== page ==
Through the small hole I could see the animal was still alive.
Sean called Aun over with my 270 calibre rifle. There was no way he could shoot the warthog again through this small hole. Aun would have to lie down flat on the earth and aim into the small hole. I would then have to enlarge the hole so he could see enough to make a finishing shot. All this while the pig lay undisturbed. Our big concern now was the pig bursting out of the hole I had just dug and running straight over Aun lying on the earth.
Aun was in position and all innocent bystanders where removed from the schene. I then began to open the hole. Slowly slowly carefully carefully. I broke the earth away. The torch was positioned on the earth shining into the hole to try eluminate the pig. I proceded with everyone watching on with atticipation.
The whole took shape and the pig seemed calm, Aun shouted in an excited voice “I see him I see him!!” and fired the 270. My head was still infront of the 270 when it went off and I was now deafened. All I saw was dust. Then the pig erupted from the hole, like he had been super charged. However in mid break out Aun Egil crushed him with a perfect brain shot at 2m from his barrel tip. The pig lay still wedged in the small hole he had burst through.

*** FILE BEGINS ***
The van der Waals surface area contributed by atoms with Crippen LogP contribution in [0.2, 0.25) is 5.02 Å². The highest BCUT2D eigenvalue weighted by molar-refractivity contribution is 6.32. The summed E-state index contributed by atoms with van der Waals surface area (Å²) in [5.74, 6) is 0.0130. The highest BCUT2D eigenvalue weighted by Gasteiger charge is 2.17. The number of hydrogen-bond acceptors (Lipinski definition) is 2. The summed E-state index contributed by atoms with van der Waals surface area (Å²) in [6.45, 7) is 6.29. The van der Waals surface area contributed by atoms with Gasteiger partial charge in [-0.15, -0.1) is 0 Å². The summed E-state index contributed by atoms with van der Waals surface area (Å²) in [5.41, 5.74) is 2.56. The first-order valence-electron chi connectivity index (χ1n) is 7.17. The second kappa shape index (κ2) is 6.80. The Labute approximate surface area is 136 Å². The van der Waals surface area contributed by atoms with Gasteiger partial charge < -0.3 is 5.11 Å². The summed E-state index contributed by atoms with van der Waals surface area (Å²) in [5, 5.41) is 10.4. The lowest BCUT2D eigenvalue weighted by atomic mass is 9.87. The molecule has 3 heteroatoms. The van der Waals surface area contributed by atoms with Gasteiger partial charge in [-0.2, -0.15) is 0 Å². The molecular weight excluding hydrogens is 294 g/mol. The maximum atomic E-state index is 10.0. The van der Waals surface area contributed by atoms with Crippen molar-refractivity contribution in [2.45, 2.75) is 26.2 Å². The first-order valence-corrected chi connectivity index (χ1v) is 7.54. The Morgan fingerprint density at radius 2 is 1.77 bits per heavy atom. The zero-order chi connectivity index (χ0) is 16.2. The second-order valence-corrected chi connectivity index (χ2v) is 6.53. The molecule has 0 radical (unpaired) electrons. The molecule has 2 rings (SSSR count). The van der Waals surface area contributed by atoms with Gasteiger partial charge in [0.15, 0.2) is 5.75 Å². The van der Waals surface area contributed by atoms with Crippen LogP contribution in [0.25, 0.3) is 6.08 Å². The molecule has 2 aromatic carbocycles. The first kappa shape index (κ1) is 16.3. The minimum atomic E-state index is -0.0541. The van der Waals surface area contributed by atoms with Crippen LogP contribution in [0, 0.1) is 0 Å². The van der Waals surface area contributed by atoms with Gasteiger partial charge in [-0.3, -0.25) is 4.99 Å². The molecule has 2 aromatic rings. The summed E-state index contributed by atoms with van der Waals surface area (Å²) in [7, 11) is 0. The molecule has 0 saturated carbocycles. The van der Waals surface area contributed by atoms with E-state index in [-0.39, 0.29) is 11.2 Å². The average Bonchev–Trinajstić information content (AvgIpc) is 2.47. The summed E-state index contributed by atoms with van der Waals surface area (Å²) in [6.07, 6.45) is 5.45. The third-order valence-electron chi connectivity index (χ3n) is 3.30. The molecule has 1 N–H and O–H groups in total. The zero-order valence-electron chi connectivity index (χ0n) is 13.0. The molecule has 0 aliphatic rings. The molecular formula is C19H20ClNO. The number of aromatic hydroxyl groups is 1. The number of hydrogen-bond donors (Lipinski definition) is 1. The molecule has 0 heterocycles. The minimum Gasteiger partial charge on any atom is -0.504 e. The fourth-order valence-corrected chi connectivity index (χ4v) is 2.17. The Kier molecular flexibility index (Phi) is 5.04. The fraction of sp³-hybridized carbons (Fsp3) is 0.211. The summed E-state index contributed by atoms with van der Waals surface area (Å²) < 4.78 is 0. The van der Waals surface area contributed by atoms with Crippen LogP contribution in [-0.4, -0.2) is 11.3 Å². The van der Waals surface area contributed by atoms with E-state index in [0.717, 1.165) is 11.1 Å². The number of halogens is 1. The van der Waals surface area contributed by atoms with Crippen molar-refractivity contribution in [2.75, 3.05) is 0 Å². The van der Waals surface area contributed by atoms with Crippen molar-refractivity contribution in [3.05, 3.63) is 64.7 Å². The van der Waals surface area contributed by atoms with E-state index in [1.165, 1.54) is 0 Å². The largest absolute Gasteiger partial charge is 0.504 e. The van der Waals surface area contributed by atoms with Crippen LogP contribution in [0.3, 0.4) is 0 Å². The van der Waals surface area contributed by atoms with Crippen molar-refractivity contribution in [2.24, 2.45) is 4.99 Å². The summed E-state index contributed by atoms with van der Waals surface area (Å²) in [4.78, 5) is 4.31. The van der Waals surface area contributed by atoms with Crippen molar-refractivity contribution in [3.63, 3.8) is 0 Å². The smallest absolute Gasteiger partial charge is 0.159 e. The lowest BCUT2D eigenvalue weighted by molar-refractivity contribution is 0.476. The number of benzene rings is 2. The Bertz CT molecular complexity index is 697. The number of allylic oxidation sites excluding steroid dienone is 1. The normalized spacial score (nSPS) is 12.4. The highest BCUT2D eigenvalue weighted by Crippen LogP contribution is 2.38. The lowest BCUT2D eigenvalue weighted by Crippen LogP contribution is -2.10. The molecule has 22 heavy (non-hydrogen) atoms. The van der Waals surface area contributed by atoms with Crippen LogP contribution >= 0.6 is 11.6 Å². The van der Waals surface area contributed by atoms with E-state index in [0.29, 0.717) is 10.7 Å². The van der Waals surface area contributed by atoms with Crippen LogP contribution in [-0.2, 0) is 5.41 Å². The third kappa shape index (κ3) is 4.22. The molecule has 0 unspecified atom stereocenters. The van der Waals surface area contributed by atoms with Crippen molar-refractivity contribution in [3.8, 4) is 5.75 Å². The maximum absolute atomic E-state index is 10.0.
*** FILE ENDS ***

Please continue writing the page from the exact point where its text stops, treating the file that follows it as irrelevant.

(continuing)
Chaos was the only word to explain the scene.
Trackers, Pro hunters, clients and Tex now ran around seemingly with no direction. Hysteria had taken hold of all of us.
Aun Egil final words summed up the scene “You guys
are all crazy!!!” and walked away shaking his head.
This fiasco had taken four hours and the better part of the day, but these two international visitors had experienced something that most could not imagine. This also demonstrating the phs and trackers resolve to locate the wounded animal and never leave an animal in the field un recovered. Nobody wants to wound and animal and even worse loose one but it is the amount of effort we are willing to exert that defines what will happen.
So Aun Egil with his large Warthog slung across his shoulders walked the animal back to the vehicle and now had a tail to tell on his return to Norway that to most would be unbelievable.